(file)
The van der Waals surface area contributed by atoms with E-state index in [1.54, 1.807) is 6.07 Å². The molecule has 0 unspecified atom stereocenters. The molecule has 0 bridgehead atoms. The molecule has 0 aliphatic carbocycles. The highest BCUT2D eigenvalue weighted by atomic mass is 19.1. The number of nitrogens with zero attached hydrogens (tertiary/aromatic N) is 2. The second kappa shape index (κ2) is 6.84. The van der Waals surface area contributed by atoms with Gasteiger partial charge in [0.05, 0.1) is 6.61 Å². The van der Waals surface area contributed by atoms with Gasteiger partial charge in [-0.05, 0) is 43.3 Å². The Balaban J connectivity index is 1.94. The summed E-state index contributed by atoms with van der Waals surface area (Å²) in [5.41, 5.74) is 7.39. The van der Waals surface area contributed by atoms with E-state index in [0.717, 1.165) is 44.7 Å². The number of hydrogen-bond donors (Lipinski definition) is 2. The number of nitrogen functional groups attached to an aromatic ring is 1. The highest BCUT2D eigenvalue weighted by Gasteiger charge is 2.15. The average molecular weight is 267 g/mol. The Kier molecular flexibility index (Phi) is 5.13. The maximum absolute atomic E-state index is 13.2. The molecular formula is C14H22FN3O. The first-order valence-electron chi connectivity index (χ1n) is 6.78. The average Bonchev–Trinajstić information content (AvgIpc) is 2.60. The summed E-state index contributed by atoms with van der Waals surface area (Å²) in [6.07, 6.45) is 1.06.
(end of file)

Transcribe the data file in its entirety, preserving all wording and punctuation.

The van der Waals surface area contributed by atoms with E-state index in [1.54, 1.807) is 6.07 Å². The molecule has 0 unspecified atom stereocenters. The molecule has 0 bridgehead atoms. The molecule has 0 aliphatic carbocycles. The highest BCUT2D eigenvalue weighted by atomic mass is 19.1. The number of nitrogens with zero attached hydrogens (tertiary/aromatic N) is 2. The second kappa shape index (κ2) is 6.84. The van der Waals surface area contributed by atoms with Gasteiger partial charge in [0.05, 0.1) is 6.61 Å². The van der Waals surface area contributed by atoms with Gasteiger partial charge in [-0.05, 0) is 43.3 Å². The Balaban J connectivity index is 1.94. The summed E-state index contributed by atoms with van der Waals surface area (Å²) in [5.41, 5.74) is 7.39. The van der Waals surface area contributed by atoms with E-state index in [0.717, 1.165) is 44.7 Å². The number of hydrogen-bond donors (Lipinski definition) is 2. The number of nitrogen functional groups attached to an aromatic ring is 1. The highest BCUT2D eigenvalue weighted by Gasteiger charge is 2.15. The average molecular weight is 267 g/mol. The Kier molecular flexibility index (Phi) is 5.13. The maximum absolute atomic E-state index is 13.2. The molecular formula is C14H22FN3O. The first-order valence-electron chi connectivity index (χ1n) is 6.78. The average Bonchev–Trinajstić information content (AvgIpc) is 2.60. The summed E-state index contributed by atoms with van der Waals surface area (Å²) in [6.07, 6.45) is 1.06.